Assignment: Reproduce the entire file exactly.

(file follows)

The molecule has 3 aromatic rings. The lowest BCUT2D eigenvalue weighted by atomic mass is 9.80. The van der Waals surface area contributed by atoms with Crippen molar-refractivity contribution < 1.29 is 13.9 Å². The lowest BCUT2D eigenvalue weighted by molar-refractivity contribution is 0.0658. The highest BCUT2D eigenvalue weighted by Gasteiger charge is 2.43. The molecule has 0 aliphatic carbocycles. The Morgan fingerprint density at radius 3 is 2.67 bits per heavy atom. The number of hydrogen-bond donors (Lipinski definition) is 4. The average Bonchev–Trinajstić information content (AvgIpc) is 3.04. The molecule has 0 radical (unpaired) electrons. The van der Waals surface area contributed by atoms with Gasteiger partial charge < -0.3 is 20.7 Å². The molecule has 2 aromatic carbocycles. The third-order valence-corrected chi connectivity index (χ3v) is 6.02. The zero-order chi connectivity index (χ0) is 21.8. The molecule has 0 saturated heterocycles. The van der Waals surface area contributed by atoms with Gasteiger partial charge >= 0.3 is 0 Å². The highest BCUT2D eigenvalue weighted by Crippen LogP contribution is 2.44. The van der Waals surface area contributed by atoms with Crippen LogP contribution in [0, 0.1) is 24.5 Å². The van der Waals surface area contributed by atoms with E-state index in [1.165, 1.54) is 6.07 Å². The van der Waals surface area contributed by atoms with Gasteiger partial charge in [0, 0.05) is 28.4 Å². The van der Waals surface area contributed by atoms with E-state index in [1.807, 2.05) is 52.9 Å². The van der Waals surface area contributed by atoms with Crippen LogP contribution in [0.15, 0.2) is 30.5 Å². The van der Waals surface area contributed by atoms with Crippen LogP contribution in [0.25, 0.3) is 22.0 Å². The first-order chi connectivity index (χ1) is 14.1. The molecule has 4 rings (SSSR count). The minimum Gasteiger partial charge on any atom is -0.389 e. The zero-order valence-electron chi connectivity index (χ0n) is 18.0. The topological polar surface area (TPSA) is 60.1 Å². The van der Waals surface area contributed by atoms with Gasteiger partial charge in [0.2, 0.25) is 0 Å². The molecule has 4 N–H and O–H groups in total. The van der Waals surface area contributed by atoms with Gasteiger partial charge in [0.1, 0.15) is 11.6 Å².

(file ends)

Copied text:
The molecule has 3 aromatic rings. The lowest BCUT2D eigenvalue weighted by atomic mass is 9.80. The van der Waals surface area contributed by atoms with Crippen molar-refractivity contribution < 1.29 is 13.9 Å². The lowest BCUT2D eigenvalue weighted by molar-refractivity contribution is 0.0658. The highest BCUT2D eigenvalue weighted by Gasteiger charge is 2.43. The molecule has 0 aliphatic carbocycles. The Morgan fingerprint density at radius 3 is 2.67 bits per heavy atom. The number of hydrogen-bond donors (Lipinski definition) is 4. The average Bonchev–Trinajstić information content (AvgIpc) is 3.04. The molecule has 0 radical (unpaired) electrons. The van der Waals surface area contributed by atoms with Gasteiger partial charge < -0.3 is 20.7 Å². The molecule has 2 aromatic carbocycles. The third-order valence-corrected chi connectivity index (χ3v) is 6.02. The zero-order chi connectivity index (χ0) is 21.8. The molecule has 0 saturated heterocycles. The van der Waals surface area contributed by atoms with Gasteiger partial charge >= 0.3 is 0 Å². The highest BCUT2D eigenvalue weighted by Crippen LogP contribution is 2.44. The van der Waals surface area contributed by atoms with Crippen LogP contribution in [0, 0.1) is 24.5 Å². The van der Waals surface area contributed by atoms with E-state index in [1.165, 1.54) is 6.07 Å². The van der Waals surface area contributed by atoms with Gasteiger partial charge in [0, 0.05) is 28.4 Å². The van der Waals surface area contributed by atoms with E-state index in [1.807, 2.05) is 52.9 Å². The van der Waals surface area contributed by atoms with Crippen LogP contribution in [0.15, 0.2) is 30.5 Å². The van der Waals surface area contributed by atoms with Crippen LogP contribution in [0.25, 0.3) is 22.0 Å². The first-order chi connectivity index (χ1) is 14.1. The molecule has 4 rings (SSSR count). The minimum Gasteiger partial charge on any atom is -0.389 e. The zero-order valence-electron chi connectivity index (χ0n) is 18.0. The topological polar surface area (TPSA) is 60.1 Å². The van der Waals surface area contributed by atoms with Gasteiger partial charge in [0.2, 0.25) is 0 Å². The molecule has 4 N–H and O–H groups in total. The van der Waals surface area contributed by atoms with Gasteiger partial charge in [0.1, 0.15) is 11.6 Å².